To the mother without a baby

You know that scene in Friends where Chandler and Monica meet the mother of the baby they’d like to adopt? The biological mom finds out that Monica is not a reverend and changes her mind. Chandler runs after her and says something along the lines of, “I may one day learn how to be a dad, but Monica is already a mother. She’s a mother without a baby.”

This scene makes me cry my little heart out every time I watch it because it’s something I’ve always believed. I believe a womxn who wants to be a mom, becomes one long before she sees those two blue lines; long before she holds that precious, wrinkly pink bundle. And for me, I became a “mother” when I was 7 years old. My sister, Caron, was 1. I was on all fours with her on my back, holding her pudgy little arms so tightly. I was “galloping” down our long corridor on this really bristly, hard rug with her on my back. She was laughing and squealing with glee. She had just the cutest little laugh as a baby, her voice would vibrate for a good few seconds thereafter – like when you’re forcing all the air out of your lungs. It remains one of my happiest, most precious memories. We played ‘horsie’ until my knees were red and the skin was starting to open a bit. I wanted that day to last forever. From that moment, I knew that I wanted to be a mother. That I wanted this joy forever. It didn't mean that I didn't want to be successful or accomplished, I just knew being a mother was one of the things I wanted to be.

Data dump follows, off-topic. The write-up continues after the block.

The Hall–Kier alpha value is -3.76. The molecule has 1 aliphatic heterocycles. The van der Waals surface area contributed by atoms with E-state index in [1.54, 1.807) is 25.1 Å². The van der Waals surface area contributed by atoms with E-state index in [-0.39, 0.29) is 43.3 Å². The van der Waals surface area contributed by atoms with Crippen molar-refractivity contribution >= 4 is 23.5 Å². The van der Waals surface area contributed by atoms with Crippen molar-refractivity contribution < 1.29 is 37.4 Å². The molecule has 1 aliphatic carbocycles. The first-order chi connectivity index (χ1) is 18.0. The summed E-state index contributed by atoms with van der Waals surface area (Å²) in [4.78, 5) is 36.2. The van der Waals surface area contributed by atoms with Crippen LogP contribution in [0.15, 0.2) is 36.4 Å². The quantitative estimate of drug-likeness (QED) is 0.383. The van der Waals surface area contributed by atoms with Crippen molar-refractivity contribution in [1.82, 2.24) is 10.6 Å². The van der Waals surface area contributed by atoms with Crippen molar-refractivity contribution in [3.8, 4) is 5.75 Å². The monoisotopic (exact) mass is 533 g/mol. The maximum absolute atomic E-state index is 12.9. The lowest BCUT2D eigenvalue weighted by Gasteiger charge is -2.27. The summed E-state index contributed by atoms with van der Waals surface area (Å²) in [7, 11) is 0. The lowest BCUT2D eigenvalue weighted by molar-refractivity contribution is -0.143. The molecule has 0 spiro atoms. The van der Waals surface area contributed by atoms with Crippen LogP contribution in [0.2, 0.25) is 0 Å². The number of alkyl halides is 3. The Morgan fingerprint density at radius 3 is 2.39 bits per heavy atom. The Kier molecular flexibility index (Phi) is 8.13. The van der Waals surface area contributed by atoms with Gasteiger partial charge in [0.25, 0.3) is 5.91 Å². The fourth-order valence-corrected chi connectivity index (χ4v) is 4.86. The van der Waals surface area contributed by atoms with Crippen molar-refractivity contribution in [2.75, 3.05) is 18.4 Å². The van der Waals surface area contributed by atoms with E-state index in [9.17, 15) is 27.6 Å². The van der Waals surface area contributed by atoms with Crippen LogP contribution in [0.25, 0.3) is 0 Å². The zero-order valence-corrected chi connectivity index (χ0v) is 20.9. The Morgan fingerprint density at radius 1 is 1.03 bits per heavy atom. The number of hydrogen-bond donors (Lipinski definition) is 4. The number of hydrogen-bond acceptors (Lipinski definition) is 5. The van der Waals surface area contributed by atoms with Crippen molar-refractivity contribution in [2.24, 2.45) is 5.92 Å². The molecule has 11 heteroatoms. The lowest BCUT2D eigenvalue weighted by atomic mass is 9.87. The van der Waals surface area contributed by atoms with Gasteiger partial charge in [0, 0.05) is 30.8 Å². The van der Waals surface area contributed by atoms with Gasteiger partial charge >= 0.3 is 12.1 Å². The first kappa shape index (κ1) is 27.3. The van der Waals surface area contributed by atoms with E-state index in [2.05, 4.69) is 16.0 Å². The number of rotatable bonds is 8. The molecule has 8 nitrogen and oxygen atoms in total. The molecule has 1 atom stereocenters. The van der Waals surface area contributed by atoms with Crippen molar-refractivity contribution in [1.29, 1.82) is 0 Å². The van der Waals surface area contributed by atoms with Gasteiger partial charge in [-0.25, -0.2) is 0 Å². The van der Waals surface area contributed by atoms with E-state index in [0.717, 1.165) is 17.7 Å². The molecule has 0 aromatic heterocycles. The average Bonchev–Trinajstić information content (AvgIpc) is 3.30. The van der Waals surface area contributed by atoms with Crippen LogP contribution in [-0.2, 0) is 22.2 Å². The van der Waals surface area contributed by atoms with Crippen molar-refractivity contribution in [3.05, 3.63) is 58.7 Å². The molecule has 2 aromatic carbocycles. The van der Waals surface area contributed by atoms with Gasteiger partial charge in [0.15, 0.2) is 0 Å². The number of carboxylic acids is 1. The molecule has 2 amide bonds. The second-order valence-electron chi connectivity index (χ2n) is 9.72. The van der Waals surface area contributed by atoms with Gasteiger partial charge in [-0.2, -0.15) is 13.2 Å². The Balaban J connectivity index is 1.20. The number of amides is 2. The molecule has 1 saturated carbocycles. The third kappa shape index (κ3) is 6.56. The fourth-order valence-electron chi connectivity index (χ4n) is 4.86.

When I first became a mother, I felt every nook and cranny of my heart grow and open a few inches. It just wasn’t big enough for the amount of love I felt. Our daughter, Lily, was just absolutely perfect and continues to be so today. A few months later I fell pregnant with our son, Liam. He was born 14 and a half weeks premature and sadly, passed away when he was 25 days old. For my husband Will and I, a piece of each of us died that day too.

Today, we have another precious little plum called Ila – a happy, spirited, gutsy little cherub that awakened parts of me I thought were gone forever. But the journey to meeting her was a treacherous, painful one.

So, this is my letter, my tribute if you will, to every mom waiting for her baby.

To the mother without a baby. I know you.

I know that longing – an aching prickle throughout your body.
I know how you fight back tears every time you see a newborn or a pregnant womxn.
I know how you hold your breath for every pregnancy test.
I know how cry for minutes, sometimes hours, after each negative result.
I know that you don’t feel entitled to cry - like you’re mourning something you never had.
I know how you avoid the baby aisle in every single store. And that catching a glimpse of a baby grower makes you weep in the mall bathroom.
I know that you have a dark cupboard jam-packed with baby goodies that you never go into.
I know that some days you want to give up and give all of it away.
I know that you can’t.
I know how angry you get at mothers who drink and smoke during pregnancy.